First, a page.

Most of the volcanic islands in the Lesser Antilles present some surface manifestation of volcanic activity such as hot springs and fumaroles (i.e., hot gases). Those manifestations indicate that although some of the volcanoes are not erupting, they are still active (i.e., dormant) and that magma is present at depth. The presence of magma underground has two main implications:
1. Magma is hot (hundreds of degrees Celsius) so when rain water penetrates the ground and circulates in depth, the latter will be warmed up. This is called a hydrothermal system (“hydro-“ for water and “-thermal” for heat). As it gets warmer, its density decreases and it tends to rise up through fractures and faults - which are common on volcanoes - towards the surface. At the surface, they can produce hot springs.
2. Volcanic gases exit the magma relatively continuously. Those gases are hot (originally at magma temperature) and very acidic and, as they are extremely light, they tend to rise up to the surface through fractures and faults. Part of them will reach the surface without much interacting with the surrounding rocks but part of them (actually most of them in many islands) will interact with local hydrothermal systems and/or fresh ground water bodies. Manifestations at the surface of those gases are fumaroles and hot springs.
What happens at volcanoes in tropical regions – hence marked rainy seasons (e.g., Lesser Antilles) - is usually a mixture of both phenomena.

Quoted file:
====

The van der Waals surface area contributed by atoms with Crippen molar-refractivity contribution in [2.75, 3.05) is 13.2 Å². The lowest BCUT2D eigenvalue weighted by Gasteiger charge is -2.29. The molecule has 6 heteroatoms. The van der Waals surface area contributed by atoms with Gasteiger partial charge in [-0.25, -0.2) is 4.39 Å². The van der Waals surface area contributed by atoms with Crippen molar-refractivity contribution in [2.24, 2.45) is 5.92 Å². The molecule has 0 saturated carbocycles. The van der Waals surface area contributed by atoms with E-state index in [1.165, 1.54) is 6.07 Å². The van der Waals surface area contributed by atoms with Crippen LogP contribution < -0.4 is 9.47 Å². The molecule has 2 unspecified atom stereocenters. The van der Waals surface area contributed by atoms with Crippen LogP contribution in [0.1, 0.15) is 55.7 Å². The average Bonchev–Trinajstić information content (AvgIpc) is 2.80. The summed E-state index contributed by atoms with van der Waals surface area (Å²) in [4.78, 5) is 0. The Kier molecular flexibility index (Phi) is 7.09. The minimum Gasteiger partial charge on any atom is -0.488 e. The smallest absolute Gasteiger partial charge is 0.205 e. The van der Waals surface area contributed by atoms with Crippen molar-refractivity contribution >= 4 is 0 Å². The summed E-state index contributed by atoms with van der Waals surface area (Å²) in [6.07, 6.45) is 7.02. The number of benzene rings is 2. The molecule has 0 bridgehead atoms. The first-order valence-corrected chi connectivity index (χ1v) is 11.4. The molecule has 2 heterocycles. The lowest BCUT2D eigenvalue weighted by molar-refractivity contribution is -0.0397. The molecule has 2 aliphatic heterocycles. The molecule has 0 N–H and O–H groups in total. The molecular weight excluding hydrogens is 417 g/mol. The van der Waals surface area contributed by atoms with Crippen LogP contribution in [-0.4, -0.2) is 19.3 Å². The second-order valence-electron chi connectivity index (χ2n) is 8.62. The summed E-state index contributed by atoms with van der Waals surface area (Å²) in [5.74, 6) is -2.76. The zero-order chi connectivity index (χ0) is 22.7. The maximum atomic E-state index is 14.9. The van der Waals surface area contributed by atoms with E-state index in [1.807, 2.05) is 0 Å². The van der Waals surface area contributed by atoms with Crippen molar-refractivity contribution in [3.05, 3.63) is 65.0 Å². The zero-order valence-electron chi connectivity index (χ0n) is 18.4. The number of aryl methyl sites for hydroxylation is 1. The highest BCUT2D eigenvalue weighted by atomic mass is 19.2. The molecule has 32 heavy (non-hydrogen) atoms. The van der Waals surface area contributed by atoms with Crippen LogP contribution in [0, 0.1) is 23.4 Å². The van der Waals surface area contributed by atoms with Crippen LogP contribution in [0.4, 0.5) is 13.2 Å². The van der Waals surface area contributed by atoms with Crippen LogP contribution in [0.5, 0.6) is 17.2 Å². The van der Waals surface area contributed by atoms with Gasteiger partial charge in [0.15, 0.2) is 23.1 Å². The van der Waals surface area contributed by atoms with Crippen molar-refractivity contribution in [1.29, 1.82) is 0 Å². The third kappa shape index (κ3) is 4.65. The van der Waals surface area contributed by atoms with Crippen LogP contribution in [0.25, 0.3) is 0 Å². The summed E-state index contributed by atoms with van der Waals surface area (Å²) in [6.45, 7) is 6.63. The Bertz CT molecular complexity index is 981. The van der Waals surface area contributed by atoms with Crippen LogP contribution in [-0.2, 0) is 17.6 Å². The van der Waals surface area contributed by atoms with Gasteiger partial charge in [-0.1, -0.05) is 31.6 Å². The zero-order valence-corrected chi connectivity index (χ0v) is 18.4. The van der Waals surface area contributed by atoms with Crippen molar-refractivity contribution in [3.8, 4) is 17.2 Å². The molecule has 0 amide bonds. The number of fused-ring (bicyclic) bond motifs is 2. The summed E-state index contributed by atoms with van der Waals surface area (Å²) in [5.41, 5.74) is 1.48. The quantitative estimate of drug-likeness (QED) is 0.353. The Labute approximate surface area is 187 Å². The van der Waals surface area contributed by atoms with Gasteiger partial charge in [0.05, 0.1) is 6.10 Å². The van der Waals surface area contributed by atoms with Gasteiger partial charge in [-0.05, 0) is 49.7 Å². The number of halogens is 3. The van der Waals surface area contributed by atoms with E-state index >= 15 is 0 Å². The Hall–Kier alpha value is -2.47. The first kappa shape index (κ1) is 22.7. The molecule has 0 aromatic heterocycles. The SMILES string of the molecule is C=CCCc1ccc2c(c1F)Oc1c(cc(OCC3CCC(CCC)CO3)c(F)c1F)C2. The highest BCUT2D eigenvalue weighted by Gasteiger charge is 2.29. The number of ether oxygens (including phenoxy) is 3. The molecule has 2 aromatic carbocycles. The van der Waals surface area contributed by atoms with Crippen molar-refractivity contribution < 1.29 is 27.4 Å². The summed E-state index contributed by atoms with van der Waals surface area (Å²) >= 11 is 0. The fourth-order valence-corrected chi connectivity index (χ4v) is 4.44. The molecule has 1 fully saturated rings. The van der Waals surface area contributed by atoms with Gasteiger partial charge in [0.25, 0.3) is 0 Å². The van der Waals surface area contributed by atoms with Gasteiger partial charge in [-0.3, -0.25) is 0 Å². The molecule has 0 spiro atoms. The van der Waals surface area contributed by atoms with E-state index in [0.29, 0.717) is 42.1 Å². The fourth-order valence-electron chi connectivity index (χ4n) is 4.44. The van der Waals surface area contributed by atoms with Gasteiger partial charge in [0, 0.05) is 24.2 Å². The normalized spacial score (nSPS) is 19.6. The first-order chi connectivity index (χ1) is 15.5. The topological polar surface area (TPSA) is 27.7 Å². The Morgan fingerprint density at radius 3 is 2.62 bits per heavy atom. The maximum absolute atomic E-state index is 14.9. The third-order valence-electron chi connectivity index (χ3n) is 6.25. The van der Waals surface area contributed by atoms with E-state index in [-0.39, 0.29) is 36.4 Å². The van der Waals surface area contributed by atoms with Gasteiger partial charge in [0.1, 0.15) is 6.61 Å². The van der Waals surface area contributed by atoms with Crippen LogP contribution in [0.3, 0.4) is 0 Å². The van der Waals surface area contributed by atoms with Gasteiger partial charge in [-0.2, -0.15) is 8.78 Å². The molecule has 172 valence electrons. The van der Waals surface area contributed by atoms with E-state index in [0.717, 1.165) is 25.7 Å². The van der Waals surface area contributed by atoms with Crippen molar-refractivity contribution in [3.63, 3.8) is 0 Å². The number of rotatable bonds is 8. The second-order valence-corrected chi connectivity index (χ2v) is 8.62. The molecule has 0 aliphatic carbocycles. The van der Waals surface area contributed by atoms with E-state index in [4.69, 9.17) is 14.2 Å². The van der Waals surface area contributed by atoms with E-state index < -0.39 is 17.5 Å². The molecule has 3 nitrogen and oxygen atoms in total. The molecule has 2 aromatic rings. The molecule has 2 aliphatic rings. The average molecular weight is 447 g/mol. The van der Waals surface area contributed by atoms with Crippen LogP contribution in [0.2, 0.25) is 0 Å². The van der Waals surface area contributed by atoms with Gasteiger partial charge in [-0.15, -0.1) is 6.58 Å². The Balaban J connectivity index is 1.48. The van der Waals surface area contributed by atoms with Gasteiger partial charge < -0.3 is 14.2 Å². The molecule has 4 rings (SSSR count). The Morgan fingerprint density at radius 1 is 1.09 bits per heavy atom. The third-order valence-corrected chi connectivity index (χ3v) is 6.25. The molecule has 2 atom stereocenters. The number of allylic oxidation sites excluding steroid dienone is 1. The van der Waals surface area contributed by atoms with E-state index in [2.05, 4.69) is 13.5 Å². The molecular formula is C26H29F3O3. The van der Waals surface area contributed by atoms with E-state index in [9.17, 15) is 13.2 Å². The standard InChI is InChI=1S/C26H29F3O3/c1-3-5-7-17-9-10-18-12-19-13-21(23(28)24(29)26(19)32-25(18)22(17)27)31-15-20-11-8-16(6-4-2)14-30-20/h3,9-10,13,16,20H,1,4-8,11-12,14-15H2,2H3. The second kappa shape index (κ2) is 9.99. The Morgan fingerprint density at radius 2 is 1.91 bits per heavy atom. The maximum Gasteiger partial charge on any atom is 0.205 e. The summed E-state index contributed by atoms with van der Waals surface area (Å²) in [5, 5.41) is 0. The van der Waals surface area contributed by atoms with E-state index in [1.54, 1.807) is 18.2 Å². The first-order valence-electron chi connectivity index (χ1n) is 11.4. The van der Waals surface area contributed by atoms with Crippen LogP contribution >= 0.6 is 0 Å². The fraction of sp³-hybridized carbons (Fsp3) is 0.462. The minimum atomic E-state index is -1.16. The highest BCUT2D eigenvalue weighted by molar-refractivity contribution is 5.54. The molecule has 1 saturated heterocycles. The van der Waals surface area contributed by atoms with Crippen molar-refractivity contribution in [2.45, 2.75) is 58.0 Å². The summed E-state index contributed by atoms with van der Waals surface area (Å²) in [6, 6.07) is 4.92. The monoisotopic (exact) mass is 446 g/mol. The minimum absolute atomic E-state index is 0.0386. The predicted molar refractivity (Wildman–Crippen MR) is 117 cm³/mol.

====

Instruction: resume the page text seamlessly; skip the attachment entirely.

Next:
Volcanic gases are typically made off more than 80% of water vapour (H20) with some acidic gases such as H2S/SO2, CO2, HCl, HF and neutral gases (e.g., CH4, CO, Radon). Their temperature ranges from atmospheric temperature to magmatic temperature (i.e, ~25-1000ºC). In the Lesser Antilles, with the exception of Montserrat, gas temperature at the surface usually ranges between 30 and 200ºC.
Hot springs have various pH (from acidic to basic), composition and temperature. Most extreme temperatures for hot-springs can be found in the Valley of Desolation in Dominica, especially at the Boiling Lake, where water temperature is most of the time around 90ºC.
SRU monitors hot springs and gas chemical composition through time as changes in physico-chemical properties through time can indicate a change in the volcanic activity. Samples are collected at least twice annually and analysed at the University of the West Indies in Trinidad. In addition to the volcano monitoring aspect, SRU also conducts checks for environmental gas/water concentration in recreational areas to assess potential hazard to visitors (e.g. St Lucia).
Gases are sampled with Giggenbach bottles (i.e., quartz bottles partly filled with NaOH, the remaining volume being vacuum). During the sampling, the gas bubbles through the NaOH solution. Acidic gases (e.g., HCl, S(g), CO2…) dissolve in the basic solution whereas neutral gases go in the vacuum part. Two types of analysis are therefore needed: analysis for the liquid phase (Wet Chemistry, Ion Chromatography, Atomic Absorption) as well as for the gas phase (Gas Chromatography).
Hot springs are sampled using Nalgene® bottles. Onsite measurements include temperature, pH and conductivity. Samples are analysed using mainly Ion Chromatography and Atomic Absorption.